The Four Cardinal Virtues are typically combined with the three Theological Virtues or Graces of “Faith, Hope, and Charity/Agape Love” found in I Corinthians 13:13. The Four Cardinal Virtues, plus the three Theological Virtues, compose “the Seven Heavenly Virtues.” For hundreds of years, these Seven Virtues have been accepted by thoughtful Western people as rock solid morals to live by.
When most people hear the word “Temperance” they tend to think that it applies only to the prohibition of alcoholic beverages.
According to Merriam-Webster, the first definition of Temperance is “the practice of drinking little or no alcohol.” The second definition is “the practice of always controlling your actions, thoughts, or feelings so that you do not eat or drink too much, become too angry, etc.”
The word “Temperance” comes from Middle English, from Anglo-French, and from Latin temperantia, from temperant, temperans, present participle of temperare, “to moderate, be moderate.” It was first used in written form during the 14th century.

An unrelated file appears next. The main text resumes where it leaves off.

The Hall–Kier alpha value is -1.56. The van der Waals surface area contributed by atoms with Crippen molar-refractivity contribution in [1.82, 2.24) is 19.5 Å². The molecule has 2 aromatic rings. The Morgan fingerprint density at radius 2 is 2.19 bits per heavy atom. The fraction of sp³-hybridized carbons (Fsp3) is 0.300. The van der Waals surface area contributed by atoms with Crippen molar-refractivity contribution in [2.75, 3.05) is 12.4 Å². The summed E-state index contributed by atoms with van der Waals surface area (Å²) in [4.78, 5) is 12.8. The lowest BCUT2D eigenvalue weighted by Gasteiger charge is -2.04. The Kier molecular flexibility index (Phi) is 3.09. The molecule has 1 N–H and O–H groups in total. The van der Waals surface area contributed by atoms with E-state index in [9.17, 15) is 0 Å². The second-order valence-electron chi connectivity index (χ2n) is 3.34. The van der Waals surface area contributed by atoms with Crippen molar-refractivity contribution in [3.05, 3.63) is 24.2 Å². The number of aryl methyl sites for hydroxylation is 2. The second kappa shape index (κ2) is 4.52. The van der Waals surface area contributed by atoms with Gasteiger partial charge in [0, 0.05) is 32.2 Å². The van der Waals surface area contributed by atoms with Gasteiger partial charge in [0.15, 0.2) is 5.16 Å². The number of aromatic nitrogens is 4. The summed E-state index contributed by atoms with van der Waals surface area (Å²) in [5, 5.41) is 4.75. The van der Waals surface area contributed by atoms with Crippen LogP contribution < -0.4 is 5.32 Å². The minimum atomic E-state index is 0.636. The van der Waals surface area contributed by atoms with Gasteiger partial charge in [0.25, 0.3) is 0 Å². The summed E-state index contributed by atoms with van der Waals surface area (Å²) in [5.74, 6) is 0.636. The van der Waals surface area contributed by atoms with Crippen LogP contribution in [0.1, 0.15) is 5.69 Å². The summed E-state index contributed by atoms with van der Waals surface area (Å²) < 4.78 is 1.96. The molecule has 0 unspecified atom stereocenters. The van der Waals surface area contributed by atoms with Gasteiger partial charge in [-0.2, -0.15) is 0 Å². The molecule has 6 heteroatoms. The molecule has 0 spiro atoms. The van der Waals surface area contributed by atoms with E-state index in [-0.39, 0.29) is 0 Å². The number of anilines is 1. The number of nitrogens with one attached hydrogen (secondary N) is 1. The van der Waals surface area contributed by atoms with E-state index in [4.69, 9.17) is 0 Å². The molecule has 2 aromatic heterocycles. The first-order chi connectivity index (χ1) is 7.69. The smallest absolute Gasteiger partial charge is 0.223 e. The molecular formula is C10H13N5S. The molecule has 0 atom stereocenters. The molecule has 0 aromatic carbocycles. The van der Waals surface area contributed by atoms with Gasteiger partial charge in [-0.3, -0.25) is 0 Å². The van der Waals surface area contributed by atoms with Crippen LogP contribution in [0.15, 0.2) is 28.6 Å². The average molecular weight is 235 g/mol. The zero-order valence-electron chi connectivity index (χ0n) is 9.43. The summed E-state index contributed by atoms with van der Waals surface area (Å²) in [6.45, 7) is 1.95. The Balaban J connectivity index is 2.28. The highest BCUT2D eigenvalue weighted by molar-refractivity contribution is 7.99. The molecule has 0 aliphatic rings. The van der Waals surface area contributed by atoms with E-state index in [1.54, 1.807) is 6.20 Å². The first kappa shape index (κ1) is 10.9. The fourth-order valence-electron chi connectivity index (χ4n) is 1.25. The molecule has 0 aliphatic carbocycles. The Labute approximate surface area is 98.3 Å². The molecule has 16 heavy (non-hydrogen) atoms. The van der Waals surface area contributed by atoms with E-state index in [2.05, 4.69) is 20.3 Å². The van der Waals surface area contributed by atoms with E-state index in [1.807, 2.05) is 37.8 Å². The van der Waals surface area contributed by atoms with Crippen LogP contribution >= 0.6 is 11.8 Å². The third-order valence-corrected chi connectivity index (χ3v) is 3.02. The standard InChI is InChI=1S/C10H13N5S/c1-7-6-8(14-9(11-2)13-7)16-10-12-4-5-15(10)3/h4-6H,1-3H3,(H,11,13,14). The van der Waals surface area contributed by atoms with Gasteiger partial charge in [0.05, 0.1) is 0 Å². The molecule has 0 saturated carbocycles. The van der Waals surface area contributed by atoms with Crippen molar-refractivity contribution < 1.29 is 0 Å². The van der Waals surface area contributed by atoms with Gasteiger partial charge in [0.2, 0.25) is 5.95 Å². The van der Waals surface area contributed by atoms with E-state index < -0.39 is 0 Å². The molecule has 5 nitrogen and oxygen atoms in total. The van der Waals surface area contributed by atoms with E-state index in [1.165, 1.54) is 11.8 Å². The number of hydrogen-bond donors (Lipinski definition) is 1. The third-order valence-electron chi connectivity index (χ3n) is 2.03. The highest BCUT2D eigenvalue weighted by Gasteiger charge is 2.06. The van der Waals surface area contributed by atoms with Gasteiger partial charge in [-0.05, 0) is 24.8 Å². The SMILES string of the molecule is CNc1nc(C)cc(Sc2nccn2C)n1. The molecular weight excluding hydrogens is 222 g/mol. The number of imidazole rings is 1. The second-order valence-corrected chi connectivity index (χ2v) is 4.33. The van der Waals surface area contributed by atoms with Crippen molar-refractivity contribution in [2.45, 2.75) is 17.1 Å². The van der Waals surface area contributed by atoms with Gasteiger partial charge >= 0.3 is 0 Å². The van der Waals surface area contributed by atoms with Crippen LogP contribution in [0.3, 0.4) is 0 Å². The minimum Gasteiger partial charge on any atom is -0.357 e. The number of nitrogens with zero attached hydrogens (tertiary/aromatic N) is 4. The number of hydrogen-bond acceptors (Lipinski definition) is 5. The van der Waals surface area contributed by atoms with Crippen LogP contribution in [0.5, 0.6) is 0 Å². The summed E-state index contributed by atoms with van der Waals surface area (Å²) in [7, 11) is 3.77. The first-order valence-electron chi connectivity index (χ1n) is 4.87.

The Broader and Deeper Definition
In Freemasonry, the word Temperance embraces the second broader and deeper Merriam-Webster definition. Temperance means moderation in all things. The word “all” includes everything from alcohol, to doughnuts, to so-called health habits [e.g., veganism to “binge and purge” dieting]. According to Masonic philosophy, anything–and any activity–in extreme is to be shunned and avoided. The Mason works to live his life “on the Level,” and “by the Plumb.” We strive to live life right “on the Square.”
In practice, a Mason is to avoid excessive wasteful living habits. We should strive to live well-balanced and well-rounded lives.
Temperance, with this broader and correct definition, includes the control of emotions [such as road-rage and anger] when dealing with brother Masons, our families, our business associates, and our neighbors. In other words, we are not to be controlled and swept away by our irrational emotions. Thus, rather than staging a “road-rage” incident, in the face of a conflict or crisis we are to remain calm and rational. Rather than angry outbursts, we need to calmly seek solutions, peaceful resolutions, and creative alternatives. Temperance provides a workman with a solid foundation to rebuild broken and fallen life situations.